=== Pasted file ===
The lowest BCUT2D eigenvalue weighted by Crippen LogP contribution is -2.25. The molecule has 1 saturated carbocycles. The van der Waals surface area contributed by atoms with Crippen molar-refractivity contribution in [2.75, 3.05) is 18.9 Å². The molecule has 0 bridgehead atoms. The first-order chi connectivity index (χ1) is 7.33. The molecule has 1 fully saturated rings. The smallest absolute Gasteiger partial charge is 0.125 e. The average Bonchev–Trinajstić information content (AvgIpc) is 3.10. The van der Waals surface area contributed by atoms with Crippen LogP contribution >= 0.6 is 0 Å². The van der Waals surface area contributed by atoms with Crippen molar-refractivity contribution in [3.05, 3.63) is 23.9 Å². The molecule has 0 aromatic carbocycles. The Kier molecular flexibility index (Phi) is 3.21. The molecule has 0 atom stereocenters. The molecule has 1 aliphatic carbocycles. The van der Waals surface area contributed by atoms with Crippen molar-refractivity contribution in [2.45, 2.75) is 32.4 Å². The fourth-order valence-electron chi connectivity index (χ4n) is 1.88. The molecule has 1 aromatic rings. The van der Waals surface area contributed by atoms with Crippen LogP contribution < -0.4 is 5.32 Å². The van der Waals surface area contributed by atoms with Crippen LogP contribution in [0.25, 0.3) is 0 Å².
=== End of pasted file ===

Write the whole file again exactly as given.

The lowest BCUT2D eigenvalue weighted by Crippen LogP contribution is -2.25. The molecule has 1 saturated carbocycles. The van der Waals surface area contributed by atoms with Crippen molar-refractivity contribution in [2.75, 3.05) is 18.9 Å². The molecule has 0 bridgehead atoms. The first-order chi connectivity index (χ1) is 7.33. The molecule has 1 fully saturated rings. The smallest absolute Gasteiger partial charge is 0.125 e. The average Bonchev–Trinajstić information content (AvgIpc) is 3.10. The van der Waals surface area contributed by atoms with Crippen LogP contribution >= 0.6 is 0 Å². The van der Waals surface area contributed by atoms with Crippen molar-refractivity contribution in [3.05, 3.63) is 23.9 Å². The molecule has 0 aromatic carbocycles. The Kier molecular flexibility index (Phi) is 3.21. The molecule has 0 atom stereocenters. The molecule has 1 aliphatic carbocycles. The van der Waals surface area contributed by atoms with Crippen molar-refractivity contribution in [2.45, 2.75) is 32.4 Å². The fourth-order valence-electron chi connectivity index (χ4n) is 1.88. The molecule has 1 aromatic rings. The van der Waals surface area contributed by atoms with Crippen LogP contribution < -0.4 is 5.32 Å². The van der Waals surface area contributed by atoms with Crippen LogP contribution in [0.25, 0.3) is 0 Å².